The swing weight system is based purely on a balance beam concept, with the fulcrum placed 14 inches from the grip end. With an average grip, shaft and head weight for a driver, the swing weight is a measure of how much additional weight I need to add to the butt end to keep the club in balance about the 14-inch fulcrum. This is then converted into a table with letters and numbers such as C2, C3, up to C9 and then D0 and so on to the Es and Fs (not usual, but some long putters are up there even though we should not even think about swing weighting putters unless we intend to make a full swing with this club).
 
The average acceptable swing weight for men is about D2. As the clubs get shorter, more head weight is needed to keep the balance the same. The lightest club in the bag is the driver and the heaviest is the putter (fun fact worth a beer).
 
Very few golfers can distinguish a difference of three swing weight points, even though many insist on having all the clubs in the set be exactly on the money. This is where the problem starts as club makers, in trying to satisfy the customer, may back-weight a club to get the scale to read the right number.
 
In some case of real abuse, lead plugs are forced into the hosel section of the shaft to increase the swing weight instead of upping it with a heavier head. This will move the center of gravity (c.g.) up and toward the heel of the head, which is exactly in the wrong direction. Probably worse is the case where clubs have weight added to the grip to reduce the swing weight when the head is too heavy; the club remains too heavy, but it does have the right numbers on the scale (which tells you theres something wrong with relying on the words swing weight when the basic concept is abused).
 
We all know that wearing a glove will not affect the overall dynamics or swinging feel of the club, compared to not wearing a glove. However, when you wear a glove it becomes part of the grip. Next time you measure the swing weight of a club on a swing weight scale, after its in balance, place the glove on the grip. Youll see the swing weight drop about 5 to 6 points. Does a glove really make a difference of such magnitude in the feel of a club?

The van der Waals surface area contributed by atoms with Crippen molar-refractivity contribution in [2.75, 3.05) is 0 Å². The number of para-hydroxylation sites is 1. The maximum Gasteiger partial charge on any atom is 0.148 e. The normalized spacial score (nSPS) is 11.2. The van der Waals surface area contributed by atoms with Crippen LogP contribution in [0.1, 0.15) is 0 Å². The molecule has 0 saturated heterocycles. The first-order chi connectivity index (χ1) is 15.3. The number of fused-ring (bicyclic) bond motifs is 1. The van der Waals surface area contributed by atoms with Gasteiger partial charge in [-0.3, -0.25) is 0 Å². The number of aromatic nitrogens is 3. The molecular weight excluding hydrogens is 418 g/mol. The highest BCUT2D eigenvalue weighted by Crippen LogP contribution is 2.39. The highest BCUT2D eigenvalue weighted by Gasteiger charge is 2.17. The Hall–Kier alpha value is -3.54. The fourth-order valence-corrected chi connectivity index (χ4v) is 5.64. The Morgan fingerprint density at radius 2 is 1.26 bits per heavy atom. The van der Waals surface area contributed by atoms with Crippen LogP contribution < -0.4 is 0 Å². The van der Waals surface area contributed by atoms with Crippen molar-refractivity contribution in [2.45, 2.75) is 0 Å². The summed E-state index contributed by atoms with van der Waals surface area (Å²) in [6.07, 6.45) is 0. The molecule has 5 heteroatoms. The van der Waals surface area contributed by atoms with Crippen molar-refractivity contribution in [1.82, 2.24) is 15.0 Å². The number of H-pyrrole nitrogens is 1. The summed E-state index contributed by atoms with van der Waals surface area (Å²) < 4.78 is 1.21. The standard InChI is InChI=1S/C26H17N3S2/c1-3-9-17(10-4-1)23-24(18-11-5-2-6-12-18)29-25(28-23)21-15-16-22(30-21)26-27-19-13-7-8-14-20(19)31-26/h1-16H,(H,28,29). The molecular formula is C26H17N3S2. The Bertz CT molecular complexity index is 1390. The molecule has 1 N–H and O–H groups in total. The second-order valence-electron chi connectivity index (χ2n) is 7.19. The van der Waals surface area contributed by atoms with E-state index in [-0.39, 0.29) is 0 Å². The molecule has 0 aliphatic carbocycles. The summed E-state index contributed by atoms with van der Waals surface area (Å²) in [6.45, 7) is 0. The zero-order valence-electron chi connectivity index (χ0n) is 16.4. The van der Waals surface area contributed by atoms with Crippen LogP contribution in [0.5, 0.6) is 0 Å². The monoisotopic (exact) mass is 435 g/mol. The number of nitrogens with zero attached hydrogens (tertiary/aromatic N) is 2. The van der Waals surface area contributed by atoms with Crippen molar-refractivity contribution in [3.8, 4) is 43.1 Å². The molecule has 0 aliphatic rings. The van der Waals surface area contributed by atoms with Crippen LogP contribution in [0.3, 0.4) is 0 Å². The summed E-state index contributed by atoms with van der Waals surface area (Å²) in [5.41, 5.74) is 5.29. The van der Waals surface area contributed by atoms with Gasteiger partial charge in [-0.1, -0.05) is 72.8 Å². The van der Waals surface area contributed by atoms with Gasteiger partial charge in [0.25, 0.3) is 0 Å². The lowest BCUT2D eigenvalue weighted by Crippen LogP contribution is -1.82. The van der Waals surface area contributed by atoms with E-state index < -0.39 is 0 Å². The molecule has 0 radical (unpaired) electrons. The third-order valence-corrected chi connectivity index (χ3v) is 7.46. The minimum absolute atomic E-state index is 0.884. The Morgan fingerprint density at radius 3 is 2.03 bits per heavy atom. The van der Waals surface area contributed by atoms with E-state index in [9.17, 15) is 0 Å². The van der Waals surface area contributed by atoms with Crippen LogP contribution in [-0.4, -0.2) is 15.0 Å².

Bottom line; dont get hung up on swing weight numbers. If you want to experiment with swing weight, add a little lead tape on the head and see if it feels better to you. Swing weight, if not abused is a good first step for matching but feel is more important than this so-called precise number.
 
Clifton, your question about what is best, D5 or D2 ; how about going for a D3.5 so you can sleep at night?
 
Frank
 
Dear Frank,
Ive recently been custom-fitted for irons. I need standard length, but 2 degrees upright. I have ordered 3-PW and GW in that configuration.
 
The fitter recommended that I not have my SW and LW bent upright as well, because these are more feel clubs and I will be hitting from so many different lies, it wont make much difference.
 
What do you recommend? (FYI, my putter is 2 up as well.) Thanks!
 
Brian

 
Brian,
You are obviously an upstanding and upright person and may need an upright club to match your uprightedness. But this does not have to extend to your putter, which is dependent on your putting stance style and putter length.
 
When it comes to your wedges, recognize that the PW is an extension of your iron set, and the Gap Wedge should be too. The Gap Wedge is the same loft that the PW or even the 9-iron was thirty years ago. Just because the manufacturers decreased the loft of all the irons without changing the numbers on the bottom of the club doesnt mean that you should consider them Utility clubs, a designation that applies to the Sand Wedge, Lob Wedge, Driver and Putter (and more recently the Hybrid, although these are starting to find a real place in the set). The truth about your wedges, all your wedges, is that they should match the lie angles of the rest of your set.